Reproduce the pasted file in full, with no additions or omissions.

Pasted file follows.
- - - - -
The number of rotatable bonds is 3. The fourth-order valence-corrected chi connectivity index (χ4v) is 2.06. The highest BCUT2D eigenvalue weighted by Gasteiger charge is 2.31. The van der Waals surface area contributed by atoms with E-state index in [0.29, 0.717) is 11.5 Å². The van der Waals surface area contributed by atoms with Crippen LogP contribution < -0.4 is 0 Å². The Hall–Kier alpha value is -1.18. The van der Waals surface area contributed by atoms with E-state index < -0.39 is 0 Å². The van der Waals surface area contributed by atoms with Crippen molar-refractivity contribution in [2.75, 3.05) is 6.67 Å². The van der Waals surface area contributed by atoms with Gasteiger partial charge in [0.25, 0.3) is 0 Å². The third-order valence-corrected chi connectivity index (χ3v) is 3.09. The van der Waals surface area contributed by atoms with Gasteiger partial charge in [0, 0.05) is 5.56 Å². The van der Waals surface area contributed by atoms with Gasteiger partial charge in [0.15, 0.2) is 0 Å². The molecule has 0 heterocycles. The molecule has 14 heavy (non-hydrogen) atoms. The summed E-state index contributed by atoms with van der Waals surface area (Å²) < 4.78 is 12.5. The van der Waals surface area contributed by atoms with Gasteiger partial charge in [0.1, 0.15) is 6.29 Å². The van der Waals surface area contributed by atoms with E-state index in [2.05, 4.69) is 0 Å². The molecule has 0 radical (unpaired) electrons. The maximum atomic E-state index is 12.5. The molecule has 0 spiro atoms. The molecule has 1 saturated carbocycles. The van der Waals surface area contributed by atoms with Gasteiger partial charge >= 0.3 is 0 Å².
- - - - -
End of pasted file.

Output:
The number of rotatable bonds is 3. The fourth-order valence-corrected chi connectivity index (χ4v) is 2.06. The highest BCUT2D eigenvalue weighted by Gasteiger charge is 2.31. The van der Waals surface area contributed by atoms with E-state index in [0.29, 0.717) is 11.5 Å². The van der Waals surface area contributed by atoms with Crippen LogP contribution < -0.4 is 0 Å². The Hall–Kier alpha value is -1.18. The van der Waals surface area contributed by atoms with E-state index < -0.39 is 0 Å². The van der Waals surface area contributed by atoms with Crippen molar-refractivity contribution in [2.75, 3.05) is 6.67 Å². The van der Waals surface area contributed by atoms with Gasteiger partial charge in [0.25, 0.3) is 0 Å². The third-order valence-corrected chi connectivity index (χ3v) is 3.09. The van der Waals surface area contributed by atoms with Gasteiger partial charge in [0, 0.05) is 5.56 Å². The van der Waals surface area contributed by atoms with Gasteiger partial charge in [0.15, 0.2) is 0 Å². The molecule has 0 heterocycles. The molecule has 14 heavy (non-hydrogen) atoms. The summed E-state index contributed by atoms with van der Waals surface area (Å²) < 4.78 is 12.5. The van der Waals surface area contributed by atoms with Gasteiger partial charge in [0.1, 0.15) is 6.29 Å². The van der Waals surface area contributed by atoms with E-state index in [2.05, 4.69) is 0 Å². The molecule has 0 radical (unpaired) electrons. The maximum atomic E-state index is 12.5. The molecule has 0 spiro atoms. The molecule has 1 saturated carbocycles. The van der Waals surface area contributed by atoms with Gasteiger partial charge >= 0.3 is 0 Å².